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A CurtainUp London Review
Rutherford and Son
Rutherford is a self made man with sons he has educated, one John (Nicholas Shaw) to Harrow and the other Dick (Andrew Grose) into the Church. His daughter Janet (Sara Poyzer) is little better than a skivvy. Even when Rutherford Senior isn't onstage, everyone talks about him anticipating his autocratic presence.
Disliking Rutherford Senior, doesn't make his son John any more likeable, as he is thoroughly unpleasant to his wife Mary (Catherine Kinsella). There is a pattern of wealthy industrialists having unsuccessful sons, often spoilt and wastrels, but here John has something valuable, a potential contribution. He has invented a new metal which his father expects him to contribute to the family firm but which John sees as providing him with a life away from his father.
Rutherford's daughter Janet is 36 and has fallen for her father's foreman Martin (Richard Standing) in a match that would never please her father. Rutherford will throw her out and trick Martin who is loyal to the old man. It is with Mary that we look to for some tough negotiating as she looks after the interests of her son.
The playwright has been compared to Ibsen, but Galsworthy is more the mark in this family drama. Isabella Bywater's set is detailed and dark, oppressive with heavy furniture and a small hearth. I was trying to work out what the curved rubber thing was attached to the desk when old man Rutherford barked some orders into it. Maybe it was an early example of an intercom! Much of the play takes place at the dining table where the family come together. The set is lit by sparse candlelight in this waste-not, want not household.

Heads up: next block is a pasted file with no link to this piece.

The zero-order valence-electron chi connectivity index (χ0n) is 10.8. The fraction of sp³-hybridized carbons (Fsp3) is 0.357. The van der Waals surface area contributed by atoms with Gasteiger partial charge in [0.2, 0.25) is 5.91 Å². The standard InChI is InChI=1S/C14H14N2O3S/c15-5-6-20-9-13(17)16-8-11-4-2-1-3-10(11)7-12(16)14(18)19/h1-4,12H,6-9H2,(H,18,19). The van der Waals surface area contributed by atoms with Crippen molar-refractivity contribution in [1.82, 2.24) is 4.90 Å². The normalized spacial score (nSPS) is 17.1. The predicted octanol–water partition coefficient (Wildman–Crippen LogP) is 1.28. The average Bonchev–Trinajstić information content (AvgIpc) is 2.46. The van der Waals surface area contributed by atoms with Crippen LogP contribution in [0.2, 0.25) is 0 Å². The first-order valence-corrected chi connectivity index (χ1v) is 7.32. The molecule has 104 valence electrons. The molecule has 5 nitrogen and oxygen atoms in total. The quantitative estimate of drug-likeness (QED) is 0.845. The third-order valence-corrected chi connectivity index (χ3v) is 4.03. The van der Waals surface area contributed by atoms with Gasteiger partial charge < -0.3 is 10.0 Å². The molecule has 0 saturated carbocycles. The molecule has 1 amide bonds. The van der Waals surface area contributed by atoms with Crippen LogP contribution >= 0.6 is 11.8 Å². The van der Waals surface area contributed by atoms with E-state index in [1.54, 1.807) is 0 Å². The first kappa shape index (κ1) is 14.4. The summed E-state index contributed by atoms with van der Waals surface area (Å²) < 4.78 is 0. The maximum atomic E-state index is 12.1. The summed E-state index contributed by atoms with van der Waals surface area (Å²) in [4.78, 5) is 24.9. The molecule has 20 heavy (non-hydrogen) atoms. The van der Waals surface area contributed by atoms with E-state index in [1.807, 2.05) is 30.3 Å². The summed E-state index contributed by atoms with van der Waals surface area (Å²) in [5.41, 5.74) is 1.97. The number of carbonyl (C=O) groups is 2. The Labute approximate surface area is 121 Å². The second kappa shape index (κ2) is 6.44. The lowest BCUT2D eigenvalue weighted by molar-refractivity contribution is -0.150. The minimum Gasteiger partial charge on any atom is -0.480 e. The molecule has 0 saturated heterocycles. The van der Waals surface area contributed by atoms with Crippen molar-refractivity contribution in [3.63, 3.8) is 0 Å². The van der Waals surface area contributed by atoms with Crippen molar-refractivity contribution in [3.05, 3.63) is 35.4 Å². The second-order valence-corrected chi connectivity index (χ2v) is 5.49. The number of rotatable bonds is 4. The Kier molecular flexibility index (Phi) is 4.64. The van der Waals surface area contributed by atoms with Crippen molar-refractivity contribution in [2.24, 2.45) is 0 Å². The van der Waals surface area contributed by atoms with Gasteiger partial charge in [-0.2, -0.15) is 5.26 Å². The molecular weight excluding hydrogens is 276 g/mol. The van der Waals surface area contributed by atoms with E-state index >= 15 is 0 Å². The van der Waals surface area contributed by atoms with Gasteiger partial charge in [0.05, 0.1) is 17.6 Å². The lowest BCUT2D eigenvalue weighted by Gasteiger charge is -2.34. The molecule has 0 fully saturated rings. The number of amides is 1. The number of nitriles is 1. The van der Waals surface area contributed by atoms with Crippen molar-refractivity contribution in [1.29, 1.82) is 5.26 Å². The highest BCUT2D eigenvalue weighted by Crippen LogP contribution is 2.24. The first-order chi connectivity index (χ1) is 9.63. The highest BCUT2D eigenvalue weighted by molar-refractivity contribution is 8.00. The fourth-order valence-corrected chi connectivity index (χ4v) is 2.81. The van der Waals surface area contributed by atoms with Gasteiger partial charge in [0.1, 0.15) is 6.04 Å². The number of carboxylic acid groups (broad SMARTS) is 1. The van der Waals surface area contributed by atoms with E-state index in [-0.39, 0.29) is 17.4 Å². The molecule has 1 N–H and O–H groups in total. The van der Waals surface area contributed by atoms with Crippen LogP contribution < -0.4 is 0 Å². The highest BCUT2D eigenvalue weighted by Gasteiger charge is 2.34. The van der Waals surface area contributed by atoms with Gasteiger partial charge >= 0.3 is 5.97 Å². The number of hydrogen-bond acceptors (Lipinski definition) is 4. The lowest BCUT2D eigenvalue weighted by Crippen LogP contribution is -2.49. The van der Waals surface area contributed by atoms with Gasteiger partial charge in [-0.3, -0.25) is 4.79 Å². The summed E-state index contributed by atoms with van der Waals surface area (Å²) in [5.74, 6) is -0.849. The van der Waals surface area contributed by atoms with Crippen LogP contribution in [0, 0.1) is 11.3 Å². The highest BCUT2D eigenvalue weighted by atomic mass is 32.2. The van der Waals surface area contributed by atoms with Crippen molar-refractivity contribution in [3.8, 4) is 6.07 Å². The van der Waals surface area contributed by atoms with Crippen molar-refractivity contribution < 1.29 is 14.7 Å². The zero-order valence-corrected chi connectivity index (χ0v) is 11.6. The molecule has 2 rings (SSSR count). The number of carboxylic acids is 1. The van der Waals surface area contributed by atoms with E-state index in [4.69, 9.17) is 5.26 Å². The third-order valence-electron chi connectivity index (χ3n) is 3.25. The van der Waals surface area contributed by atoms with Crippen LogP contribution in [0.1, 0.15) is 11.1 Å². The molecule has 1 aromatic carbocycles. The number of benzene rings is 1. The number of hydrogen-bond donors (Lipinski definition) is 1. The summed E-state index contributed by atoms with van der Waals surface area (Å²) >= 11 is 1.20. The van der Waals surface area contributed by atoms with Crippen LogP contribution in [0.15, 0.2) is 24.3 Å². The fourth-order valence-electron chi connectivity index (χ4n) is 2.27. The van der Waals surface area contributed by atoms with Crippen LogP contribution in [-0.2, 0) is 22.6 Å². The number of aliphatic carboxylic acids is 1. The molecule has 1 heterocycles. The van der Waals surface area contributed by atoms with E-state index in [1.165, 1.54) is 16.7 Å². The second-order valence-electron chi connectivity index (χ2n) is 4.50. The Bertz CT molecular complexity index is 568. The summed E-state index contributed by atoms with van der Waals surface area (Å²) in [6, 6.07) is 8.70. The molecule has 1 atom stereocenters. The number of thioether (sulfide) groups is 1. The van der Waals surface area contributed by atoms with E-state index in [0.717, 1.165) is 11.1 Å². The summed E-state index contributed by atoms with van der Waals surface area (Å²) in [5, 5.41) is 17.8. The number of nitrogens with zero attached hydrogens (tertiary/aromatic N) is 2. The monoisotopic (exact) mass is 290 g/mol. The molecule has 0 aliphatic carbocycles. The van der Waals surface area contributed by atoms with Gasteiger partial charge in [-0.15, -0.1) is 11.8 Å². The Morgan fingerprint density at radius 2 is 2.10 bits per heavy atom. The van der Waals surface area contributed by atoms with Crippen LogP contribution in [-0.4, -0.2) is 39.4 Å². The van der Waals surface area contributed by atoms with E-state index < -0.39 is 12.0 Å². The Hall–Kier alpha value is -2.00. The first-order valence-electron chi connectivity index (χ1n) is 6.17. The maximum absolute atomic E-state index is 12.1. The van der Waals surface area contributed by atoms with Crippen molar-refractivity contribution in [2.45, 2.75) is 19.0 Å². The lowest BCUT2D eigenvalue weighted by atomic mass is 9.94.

Barrie Rutter is thoroughly dislikeable as the tyrannical Rutherford, so much so that he doesn't flinch at the prospect of being left alone— no family, no foreman and we feel not an iota of pity for him. If I have a criticism of the play, it is the lack of redeeming quality for Mr Rutherford.
Sara Poyser as Janet conveys such hope as she looks forward towards a life of freedom away from her father but we are clear that Martin does not share her optimism. Nicholas Shaw makes John both spineless and nasty. Aunt Ann (Kate Anthony) talks partly in Yorkshire dialect but not so we cannot get the gist of what she is saying. We enjoy Catherine Kinsella's standing up for her son.
The play was an amazing success for a woman playwright in 1912 before women had the right to vote. The final scene when Mary courageously negotiates a deal to look after herself and her son is the climax of the play but of course, without his grandson as the heir, Rutherford's saving of the firm can have no purpose. It is a sobering thought to realise how much Githa Sowerby was writing about her own glassmaking family, her grandfather, her father and her brothers, one of whom left the glassworks and emigrated to Canada as does John in the play.
Rutherford and Sons was selected as one of the top 100 plays of the 20th century by the National Theatre in celebration of the Millennium. Jonathan Miller wanted to direct this play and with good reason.
Retold by Tina Packer of Shakespeare & Co.
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